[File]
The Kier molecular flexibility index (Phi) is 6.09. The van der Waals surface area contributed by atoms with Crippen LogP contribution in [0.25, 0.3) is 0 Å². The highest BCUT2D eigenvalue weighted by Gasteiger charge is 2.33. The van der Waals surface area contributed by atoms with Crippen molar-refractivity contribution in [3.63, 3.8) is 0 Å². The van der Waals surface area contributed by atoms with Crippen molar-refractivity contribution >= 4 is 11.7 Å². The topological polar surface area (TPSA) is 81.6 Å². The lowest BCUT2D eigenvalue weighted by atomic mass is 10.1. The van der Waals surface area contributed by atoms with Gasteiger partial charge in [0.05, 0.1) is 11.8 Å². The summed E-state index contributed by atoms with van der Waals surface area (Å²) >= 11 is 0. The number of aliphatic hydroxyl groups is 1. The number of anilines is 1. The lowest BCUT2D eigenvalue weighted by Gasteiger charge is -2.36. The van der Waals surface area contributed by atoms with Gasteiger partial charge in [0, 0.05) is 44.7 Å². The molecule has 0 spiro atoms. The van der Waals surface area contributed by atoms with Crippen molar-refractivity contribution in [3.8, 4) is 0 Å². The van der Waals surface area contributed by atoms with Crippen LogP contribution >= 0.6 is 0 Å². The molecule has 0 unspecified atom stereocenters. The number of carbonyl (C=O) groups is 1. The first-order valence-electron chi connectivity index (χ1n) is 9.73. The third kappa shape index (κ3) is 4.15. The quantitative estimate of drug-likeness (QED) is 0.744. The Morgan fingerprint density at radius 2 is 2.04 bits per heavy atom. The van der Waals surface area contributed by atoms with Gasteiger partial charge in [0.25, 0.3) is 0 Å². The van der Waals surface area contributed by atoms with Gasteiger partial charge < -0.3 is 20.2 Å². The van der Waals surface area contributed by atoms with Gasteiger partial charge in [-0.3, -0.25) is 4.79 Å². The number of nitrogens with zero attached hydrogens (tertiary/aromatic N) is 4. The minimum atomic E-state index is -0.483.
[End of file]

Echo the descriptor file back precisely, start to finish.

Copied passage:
The Kier molecular flexibility index (Phi) is 6.09. The van der Waals surface area contributed by atoms with Crippen LogP contribution in [0.25, 0.3) is 0 Å². The highest BCUT2D eigenvalue weighted by Gasteiger charge is 2.33. The van der Waals surface area contributed by atoms with Crippen molar-refractivity contribution in [3.63, 3.8) is 0 Å². The van der Waals surface area contributed by atoms with Crippen molar-refractivity contribution >= 4 is 11.7 Å². The topological polar surface area (TPSA) is 81.6 Å². The lowest BCUT2D eigenvalue weighted by atomic mass is 10.1. The van der Waals surface area contributed by atoms with Gasteiger partial charge in [0.05, 0.1) is 11.8 Å². The summed E-state index contributed by atoms with van der Waals surface area (Å²) >= 11 is 0. The number of aliphatic hydroxyl groups is 1. The number of anilines is 1. The lowest BCUT2D eigenvalue weighted by Gasteiger charge is -2.36. The van der Waals surface area contributed by atoms with Gasteiger partial charge in [0, 0.05) is 44.7 Å². The molecule has 0 spiro atoms. The van der Waals surface area contributed by atoms with Crippen molar-refractivity contribution in [3.8, 4) is 0 Å². The van der Waals surface area contributed by atoms with Crippen LogP contribution >= 0.6 is 0 Å². The molecule has 0 unspecified atom stereocenters. The number of carbonyl (C=O) groups is 1. The first-order valence-electron chi connectivity index (χ1n) is 9.73. The third kappa shape index (κ3) is 4.15. The quantitative estimate of drug-likeness (QED) is 0.744. The Morgan fingerprint density at radius 2 is 2.04 bits per heavy atom. The van der Waals surface area contributed by atoms with Gasteiger partial charge in [0.25, 0.3) is 0 Å². The van der Waals surface area contributed by atoms with Gasteiger partial charge < -0.3 is 20.2 Å². The van der Waals surface area contributed by atoms with Gasteiger partial charge in [-0.3, -0.25) is 4.79 Å². The number of nitrogens with zero attached hydrogens (tertiary/aromatic N) is 4. The minimum atomic E-state index is -0.483.